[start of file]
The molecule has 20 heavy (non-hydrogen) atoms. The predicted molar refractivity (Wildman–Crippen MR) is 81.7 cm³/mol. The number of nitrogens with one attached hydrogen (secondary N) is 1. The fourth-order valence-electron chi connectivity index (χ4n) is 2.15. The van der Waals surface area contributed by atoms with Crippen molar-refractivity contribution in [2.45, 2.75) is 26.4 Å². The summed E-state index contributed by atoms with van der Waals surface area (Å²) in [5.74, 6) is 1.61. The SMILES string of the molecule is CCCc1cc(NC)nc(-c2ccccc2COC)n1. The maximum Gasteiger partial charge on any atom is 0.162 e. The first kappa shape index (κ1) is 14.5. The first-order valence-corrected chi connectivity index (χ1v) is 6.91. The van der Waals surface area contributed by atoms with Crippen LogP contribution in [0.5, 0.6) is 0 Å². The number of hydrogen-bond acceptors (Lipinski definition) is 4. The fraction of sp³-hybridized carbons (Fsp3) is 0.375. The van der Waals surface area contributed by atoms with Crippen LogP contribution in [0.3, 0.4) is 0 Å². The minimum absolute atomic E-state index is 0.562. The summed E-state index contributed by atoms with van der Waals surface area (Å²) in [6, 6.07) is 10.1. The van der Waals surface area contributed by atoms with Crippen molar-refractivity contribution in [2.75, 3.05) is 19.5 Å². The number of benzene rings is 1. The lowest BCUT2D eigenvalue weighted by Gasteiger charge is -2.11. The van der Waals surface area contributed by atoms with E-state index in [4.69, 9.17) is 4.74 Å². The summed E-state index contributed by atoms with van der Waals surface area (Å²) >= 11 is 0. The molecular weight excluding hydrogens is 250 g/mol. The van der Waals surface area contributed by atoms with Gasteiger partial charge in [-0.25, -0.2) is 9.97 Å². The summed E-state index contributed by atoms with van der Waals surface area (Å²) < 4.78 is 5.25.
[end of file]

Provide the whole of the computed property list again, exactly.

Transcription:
The molecule has 20 heavy (non-hydrogen) atoms. The predicted molar refractivity (Wildman–Crippen MR) is 81.7 cm³/mol. The number of nitrogens with one attached hydrogen (secondary N) is 1. The fourth-order valence-electron chi connectivity index (χ4n) is 2.15. The van der Waals surface area contributed by atoms with Crippen molar-refractivity contribution in [2.45, 2.75) is 26.4 Å². The summed E-state index contributed by atoms with van der Waals surface area (Å²) in [5.74, 6) is 1.61. The SMILES string of the molecule is CCCc1cc(NC)nc(-c2ccccc2COC)n1. The maximum Gasteiger partial charge on any atom is 0.162 e. The first kappa shape index (κ1) is 14.5. The first-order valence-corrected chi connectivity index (χ1v) is 6.91. The van der Waals surface area contributed by atoms with Crippen LogP contribution in [0.5, 0.6) is 0 Å². The number of hydrogen-bond acceptors (Lipinski definition) is 4. The fraction of sp³-hybridized carbons (Fsp3) is 0.375. The van der Waals surface area contributed by atoms with Crippen LogP contribution in [0.3, 0.4) is 0 Å². The minimum absolute atomic E-state index is 0.562. The summed E-state index contributed by atoms with van der Waals surface area (Å²) in [6, 6.07) is 10.1. The van der Waals surface area contributed by atoms with Crippen molar-refractivity contribution in [2.75, 3.05) is 19.5 Å². The number of benzene rings is 1. The lowest BCUT2D eigenvalue weighted by Gasteiger charge is -2.11. The van der Waals surface area contributed by atoms with E-state index in [4.69, 9.17) is 4.74 Å². The summed E-state index contributed by atoms with van der Waals surface area (Å²) >= 11 is 0. The molecular weight excluding hydrogens is 250 g/mol. The van der Waals surface area contributed by atoms with Gasteiger partial charge in [-0.25, -0.2) is 9.97 Å². The summed E-state index contributed by atoms with van der Waals surface area (Å²) < 4.78 is 5.25.